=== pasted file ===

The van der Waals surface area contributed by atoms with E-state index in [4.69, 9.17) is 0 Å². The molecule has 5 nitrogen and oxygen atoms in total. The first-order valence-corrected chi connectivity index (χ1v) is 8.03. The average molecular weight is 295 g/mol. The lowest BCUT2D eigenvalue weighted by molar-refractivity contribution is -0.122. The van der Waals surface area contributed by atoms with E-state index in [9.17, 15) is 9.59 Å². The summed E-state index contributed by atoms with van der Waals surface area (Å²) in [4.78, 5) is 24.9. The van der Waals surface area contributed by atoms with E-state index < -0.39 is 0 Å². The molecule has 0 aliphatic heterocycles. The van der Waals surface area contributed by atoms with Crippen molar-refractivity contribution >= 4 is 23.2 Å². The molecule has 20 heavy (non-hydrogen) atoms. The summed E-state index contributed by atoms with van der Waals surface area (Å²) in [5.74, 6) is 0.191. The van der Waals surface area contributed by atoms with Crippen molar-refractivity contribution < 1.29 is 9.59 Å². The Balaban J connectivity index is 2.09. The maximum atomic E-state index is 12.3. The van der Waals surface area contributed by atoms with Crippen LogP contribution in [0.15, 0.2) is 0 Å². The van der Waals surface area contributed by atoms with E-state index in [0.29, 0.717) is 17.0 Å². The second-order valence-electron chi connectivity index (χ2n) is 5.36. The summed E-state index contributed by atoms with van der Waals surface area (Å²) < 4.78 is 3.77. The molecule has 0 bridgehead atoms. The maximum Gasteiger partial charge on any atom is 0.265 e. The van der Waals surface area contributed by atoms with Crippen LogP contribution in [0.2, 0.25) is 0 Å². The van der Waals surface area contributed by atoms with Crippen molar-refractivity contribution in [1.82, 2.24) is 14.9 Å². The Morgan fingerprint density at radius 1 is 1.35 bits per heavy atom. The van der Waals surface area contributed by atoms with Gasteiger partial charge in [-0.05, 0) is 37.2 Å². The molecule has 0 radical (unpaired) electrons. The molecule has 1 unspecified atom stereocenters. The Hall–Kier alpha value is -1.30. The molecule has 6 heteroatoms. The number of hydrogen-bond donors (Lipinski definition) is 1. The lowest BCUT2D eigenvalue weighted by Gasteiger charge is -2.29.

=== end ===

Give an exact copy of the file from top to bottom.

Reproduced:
The van der Waals surface area contributed by atoms with E-state index in [4.69, 9.17) is 0 Å². The molecule has 5 nitrogen and oxygen atoms in total. The first-order valence-corrected chi connectivity index (χ1v) is 8.03. The average molecular weight is 295 g/mol. The lowest BCUT2D eigenvalue weighted by molar-refractivity contribution is -0.122. The van der Waals surface area contributed by atoms with E-state index in [9.17, 15) is 9.59 Å². The summed E-state index contributed by atoms with van der Waals surface area (Å²) in [4.78, 5) is 24.9. The van der Waals surface area contributed by atoms with E-state index < -0.39 is 0 Å². The molecule has 0 aliphatic heterocycles. The van der Waals surface area contributed by atoms with Crippen molar-refractivity contribution >= 4 is 23.2 Å². The molecule has 20 heavy (non-hydrogen) atoms. The summed E-state index contributed by atoms with van der Waals surface area (Å²) in [5.74, 6) is 0.191. The van der Waals surface area contributed by atoms with Crippen molar-refractivity contribution < 1.29 is 9.59 Å². The Balaban J connectivity index is 2.09. The maximum atomic E-state index is 12.3. The van der Waals surface area contributed by atoms with Crippen LogP contribution in [0.15, 0.2) is 0 Å². The van der Waals surface area contributed by atoms with E-state index in [0.29, 0.717) is 17.0 Å². The second-order valence-electron chi connectivity index (χ2n) is 5.36. The summed E-state index contributed by atoms with van der Waals surface area (Å²) < 4.78 is 3.77. The molecule has 0 bridgehead atoms. The maximum Gasteiger partial charge on any atom is 0.265 e. The van der Waals surface area contributed by atoms with Crippen LogP contribution in [0.2, 0.25) is 0 Å². The van der Waals surface area contributed by atoms with Crippen molar-refractivity contribution in [1.82, 2.24) is 14.9 Å². The Morgan fingerprint density at radius 1 is 1.35 bits per heavy atom. The van der Waals surface area contributed by atoms with Gasteiger partial charge in [-0.05, 0) is 37.2 Å². The molecule has 0 radical (unpaired) electrons. The molecule has 1 unspecified atom stereocenters. The Hall–Kier alpha value is -1.30. The molecule has 6 heteroatoms. The number of hydrogen-bond donors (Lipinski definition) is 1. The lowest BCUT2D eigenvalue weighted by Gasteiger charge is -2.29.